You didn’t have to live in Florida to be drawn to the George Zimmerman trial.
People from right here in central Iowa watched as the verdict was read, but few as closely as civil rights activist, State Representative Ako Abdul-Samad.
Abdul-Samad was saddened and disappointed with the verdict but immediately turned his attention to helping others deal with their own emotions.
“When we found out it was a not guilty verdict, the night turned very hectic. Phone calls were coming,” said Abdul-Samad.
Many of those callers were looking for guidance as to what can be done next to keep the Martin family in prayers.
Abdul-Samad says he expects rallies and prayer vigils this week but says a real impact can be made when people encourage legislators to stand up to violence.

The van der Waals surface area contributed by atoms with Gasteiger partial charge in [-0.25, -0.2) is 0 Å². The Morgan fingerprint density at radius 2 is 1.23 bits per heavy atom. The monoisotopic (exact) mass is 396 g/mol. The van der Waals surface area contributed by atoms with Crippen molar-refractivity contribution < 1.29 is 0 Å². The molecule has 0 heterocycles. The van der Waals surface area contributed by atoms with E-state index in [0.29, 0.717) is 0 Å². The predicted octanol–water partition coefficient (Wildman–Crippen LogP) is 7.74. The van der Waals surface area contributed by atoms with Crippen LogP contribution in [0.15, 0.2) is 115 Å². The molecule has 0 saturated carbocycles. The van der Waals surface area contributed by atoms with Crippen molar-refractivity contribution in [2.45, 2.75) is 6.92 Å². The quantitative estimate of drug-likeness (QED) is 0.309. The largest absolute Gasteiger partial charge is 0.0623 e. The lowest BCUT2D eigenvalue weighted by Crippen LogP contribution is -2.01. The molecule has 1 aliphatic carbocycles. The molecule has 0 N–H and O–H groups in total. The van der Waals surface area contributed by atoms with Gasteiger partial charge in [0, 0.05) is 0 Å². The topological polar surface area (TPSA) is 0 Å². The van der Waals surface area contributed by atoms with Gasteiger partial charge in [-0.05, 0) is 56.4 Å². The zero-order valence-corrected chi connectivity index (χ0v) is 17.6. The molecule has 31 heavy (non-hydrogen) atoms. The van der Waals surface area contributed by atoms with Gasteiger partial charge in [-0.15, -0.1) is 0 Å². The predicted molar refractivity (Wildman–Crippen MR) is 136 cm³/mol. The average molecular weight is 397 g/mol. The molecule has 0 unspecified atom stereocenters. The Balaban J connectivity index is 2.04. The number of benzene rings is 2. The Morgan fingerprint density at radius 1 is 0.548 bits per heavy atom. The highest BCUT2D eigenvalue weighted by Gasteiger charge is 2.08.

“Let’s fight for a cause. It’s time to do that. We need to do that in masses, and we need to do it together,” Abdul-Samad told Channel 13 News.
Others say they share the sadness felt by Abdul-Samad and Martin’s family.
“That’s sad. That’s sad and disheartening,” said Des Moines resident, Anna Koen.
Not everyone was surprised by the verdict.
Hailey Amick and Kristin Wilkins followed the trial on TV and social media and based on what they heard, figured Zimmerman would end up a free man.
“Based on the facts they were given and the evidence they had and with the way Florida law is, they made the only decision they could,” said Amick.
“The jurors probably did what they had to do because I think there was reasonable doubt. You can’t convict unless you’re sure of it,” Wilkins told Channel 13 News.
That doesn’t make this any easier.
Both say a young man’s life was taken too soon.
“To lose a son that just went to get Skittles and a Coke. That’s horrible,” said Wilkins.